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Daily emotional check-ins for staff

Licette Gus, co-founder of Emotion Coaching UK visited Southern Cross School, Northenden Manchester. This is a SEMH provision for pupils aged 11-16 and is part of the Endeavour Federation, led by the indefatigable Executive Head Alan Braven. An array of provision to support secure attachments, reduce the impact of trauma and develop emotional regulation has been developed and integrated into the school day as part of their relational approach to supporting pupil learning. A highlight for Licette was the daily morning emotional check in for all staff (and later pupils). In a circle, all staff took turns at sharing their response to the morning's lead question - 'what makes you happy/or what do you look forward to when when you wake up in the morning?'. This was followed by everyone taking turns in labelling how they were feeling at that moment in time and then a short grounding activity. Licette valued this activity in supporting staff to separate home from work (school) and give them a moment to think about how they were feeling there and then in preparation for the day. Licette then joined a class for the start of their lessons. The same activity that the staff had earlier completed was led by the class teacher with their class. Pupil emotional literacy was being developed by structured opportunity to reflect on their emotions, with a particular focus on what gives them joy and labelling their feelings at that moment in time. Children had sheet of emotions stuck to their table to point to if they felt unable to vocalise the emotions they were feeling. Licette was struck by the thoughtful and purposeful action by all adults in the school. The coordinated elements of the provision demonstrated a clear rationale for what staff needed to do to support the development of emotional regulation and prosocial behaviour in young people. As a result, staff were clear about why they were responding in the way they did.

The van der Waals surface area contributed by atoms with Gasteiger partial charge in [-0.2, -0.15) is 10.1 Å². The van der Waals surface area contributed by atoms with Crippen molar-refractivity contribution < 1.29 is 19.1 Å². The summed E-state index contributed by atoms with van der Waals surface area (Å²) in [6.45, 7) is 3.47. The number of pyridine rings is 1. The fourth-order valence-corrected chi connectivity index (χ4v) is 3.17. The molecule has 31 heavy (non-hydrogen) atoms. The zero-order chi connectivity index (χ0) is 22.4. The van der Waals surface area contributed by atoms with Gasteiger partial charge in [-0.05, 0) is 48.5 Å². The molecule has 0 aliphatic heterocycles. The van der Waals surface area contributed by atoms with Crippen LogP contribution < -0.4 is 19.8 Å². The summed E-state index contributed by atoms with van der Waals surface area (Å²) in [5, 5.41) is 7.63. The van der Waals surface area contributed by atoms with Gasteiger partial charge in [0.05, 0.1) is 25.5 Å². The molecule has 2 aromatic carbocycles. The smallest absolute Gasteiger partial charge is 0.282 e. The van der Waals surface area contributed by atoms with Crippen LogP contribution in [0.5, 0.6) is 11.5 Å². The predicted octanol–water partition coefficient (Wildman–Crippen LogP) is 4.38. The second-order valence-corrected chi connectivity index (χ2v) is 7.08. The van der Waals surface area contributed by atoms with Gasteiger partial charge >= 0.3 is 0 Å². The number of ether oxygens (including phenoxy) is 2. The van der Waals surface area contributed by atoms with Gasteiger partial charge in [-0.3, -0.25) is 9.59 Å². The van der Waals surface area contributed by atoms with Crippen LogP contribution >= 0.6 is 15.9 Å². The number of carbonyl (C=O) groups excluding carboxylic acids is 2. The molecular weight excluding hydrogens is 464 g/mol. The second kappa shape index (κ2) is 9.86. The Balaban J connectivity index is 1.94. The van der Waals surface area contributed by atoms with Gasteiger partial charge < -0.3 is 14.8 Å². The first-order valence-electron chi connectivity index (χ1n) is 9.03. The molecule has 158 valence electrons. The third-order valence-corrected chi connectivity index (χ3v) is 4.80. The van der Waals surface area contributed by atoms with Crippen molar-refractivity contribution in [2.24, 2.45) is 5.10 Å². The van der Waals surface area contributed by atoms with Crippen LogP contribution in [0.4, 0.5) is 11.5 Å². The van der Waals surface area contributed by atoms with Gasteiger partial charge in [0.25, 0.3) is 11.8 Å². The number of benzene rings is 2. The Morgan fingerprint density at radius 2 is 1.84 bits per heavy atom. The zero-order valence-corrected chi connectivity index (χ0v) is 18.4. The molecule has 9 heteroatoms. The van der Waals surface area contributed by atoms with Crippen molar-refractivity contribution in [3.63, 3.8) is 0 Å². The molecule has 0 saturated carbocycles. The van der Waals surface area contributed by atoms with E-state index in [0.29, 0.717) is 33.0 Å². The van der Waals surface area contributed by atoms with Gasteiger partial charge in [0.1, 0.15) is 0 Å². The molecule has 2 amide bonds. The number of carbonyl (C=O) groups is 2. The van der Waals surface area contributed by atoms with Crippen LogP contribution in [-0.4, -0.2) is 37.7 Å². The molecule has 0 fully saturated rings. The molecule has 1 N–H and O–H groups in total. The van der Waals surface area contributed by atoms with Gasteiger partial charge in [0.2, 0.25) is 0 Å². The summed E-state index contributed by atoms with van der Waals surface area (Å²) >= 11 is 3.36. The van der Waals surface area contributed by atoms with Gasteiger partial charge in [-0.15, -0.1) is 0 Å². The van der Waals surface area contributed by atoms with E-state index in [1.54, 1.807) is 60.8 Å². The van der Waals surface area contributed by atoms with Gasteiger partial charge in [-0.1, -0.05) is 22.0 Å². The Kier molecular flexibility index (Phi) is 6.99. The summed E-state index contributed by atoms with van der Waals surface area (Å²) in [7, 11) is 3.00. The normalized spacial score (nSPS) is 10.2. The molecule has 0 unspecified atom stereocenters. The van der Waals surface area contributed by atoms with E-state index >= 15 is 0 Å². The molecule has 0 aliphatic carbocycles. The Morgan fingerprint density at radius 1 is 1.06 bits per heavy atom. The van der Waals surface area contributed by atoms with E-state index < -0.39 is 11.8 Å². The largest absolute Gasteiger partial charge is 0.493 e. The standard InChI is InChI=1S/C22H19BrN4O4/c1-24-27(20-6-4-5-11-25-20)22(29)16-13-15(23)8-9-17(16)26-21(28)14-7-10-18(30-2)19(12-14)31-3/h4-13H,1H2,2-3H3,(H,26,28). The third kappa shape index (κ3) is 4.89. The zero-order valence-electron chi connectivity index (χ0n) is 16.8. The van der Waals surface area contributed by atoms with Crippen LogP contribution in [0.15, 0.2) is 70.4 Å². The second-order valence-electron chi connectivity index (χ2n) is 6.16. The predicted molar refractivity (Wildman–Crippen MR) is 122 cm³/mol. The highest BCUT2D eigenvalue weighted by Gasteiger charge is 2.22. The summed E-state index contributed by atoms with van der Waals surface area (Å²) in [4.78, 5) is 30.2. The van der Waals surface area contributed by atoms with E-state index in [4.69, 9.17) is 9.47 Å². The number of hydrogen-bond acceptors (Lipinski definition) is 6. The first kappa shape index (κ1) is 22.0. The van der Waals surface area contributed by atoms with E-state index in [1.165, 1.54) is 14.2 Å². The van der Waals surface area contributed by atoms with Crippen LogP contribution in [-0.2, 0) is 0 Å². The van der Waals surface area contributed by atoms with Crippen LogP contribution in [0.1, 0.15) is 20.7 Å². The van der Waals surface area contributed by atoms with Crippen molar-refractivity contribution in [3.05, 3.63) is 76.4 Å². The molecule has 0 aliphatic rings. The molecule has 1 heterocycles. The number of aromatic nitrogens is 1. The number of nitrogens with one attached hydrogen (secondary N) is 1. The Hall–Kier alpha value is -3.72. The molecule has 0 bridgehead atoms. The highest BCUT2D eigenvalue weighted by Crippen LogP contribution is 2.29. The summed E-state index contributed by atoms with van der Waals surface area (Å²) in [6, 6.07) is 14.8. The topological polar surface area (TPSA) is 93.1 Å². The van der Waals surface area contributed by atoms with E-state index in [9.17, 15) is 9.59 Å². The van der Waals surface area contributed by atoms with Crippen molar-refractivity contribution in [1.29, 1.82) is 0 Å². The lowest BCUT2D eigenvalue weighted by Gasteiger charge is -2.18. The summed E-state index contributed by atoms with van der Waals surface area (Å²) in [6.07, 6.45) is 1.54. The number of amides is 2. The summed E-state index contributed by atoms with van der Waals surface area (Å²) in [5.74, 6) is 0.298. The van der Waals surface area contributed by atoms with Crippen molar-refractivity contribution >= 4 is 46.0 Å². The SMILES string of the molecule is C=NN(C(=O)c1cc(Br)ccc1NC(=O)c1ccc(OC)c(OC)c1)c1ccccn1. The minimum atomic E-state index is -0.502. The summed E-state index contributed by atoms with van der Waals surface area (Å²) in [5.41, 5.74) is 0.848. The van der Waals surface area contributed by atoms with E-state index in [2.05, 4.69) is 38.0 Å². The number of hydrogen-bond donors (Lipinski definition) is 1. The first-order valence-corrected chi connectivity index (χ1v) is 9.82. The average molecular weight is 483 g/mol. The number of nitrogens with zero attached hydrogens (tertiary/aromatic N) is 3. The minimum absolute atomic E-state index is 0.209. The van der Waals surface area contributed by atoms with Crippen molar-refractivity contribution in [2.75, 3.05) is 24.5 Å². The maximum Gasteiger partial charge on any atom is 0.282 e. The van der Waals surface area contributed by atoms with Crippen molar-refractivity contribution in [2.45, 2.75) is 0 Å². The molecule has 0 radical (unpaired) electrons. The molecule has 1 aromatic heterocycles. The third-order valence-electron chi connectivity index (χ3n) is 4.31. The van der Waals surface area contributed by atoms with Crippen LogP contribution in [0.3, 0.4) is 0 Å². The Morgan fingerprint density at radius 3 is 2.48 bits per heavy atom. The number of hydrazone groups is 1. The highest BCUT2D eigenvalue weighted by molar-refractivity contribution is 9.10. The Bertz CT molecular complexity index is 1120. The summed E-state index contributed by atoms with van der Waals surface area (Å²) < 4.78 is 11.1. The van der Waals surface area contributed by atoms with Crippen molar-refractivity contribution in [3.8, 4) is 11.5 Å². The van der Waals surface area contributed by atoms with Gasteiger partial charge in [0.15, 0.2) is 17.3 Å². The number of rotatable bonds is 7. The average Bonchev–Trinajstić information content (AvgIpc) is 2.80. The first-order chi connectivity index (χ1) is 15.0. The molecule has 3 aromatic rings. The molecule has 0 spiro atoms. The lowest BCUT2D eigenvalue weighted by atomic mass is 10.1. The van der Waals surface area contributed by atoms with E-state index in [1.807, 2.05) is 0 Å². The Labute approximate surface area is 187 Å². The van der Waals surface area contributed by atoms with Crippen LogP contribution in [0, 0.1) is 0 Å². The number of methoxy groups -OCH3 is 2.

The feeling of safety and security in the school was palpable. Pupils responded to the ever-present relational approach with cooperation, respect and engagement.


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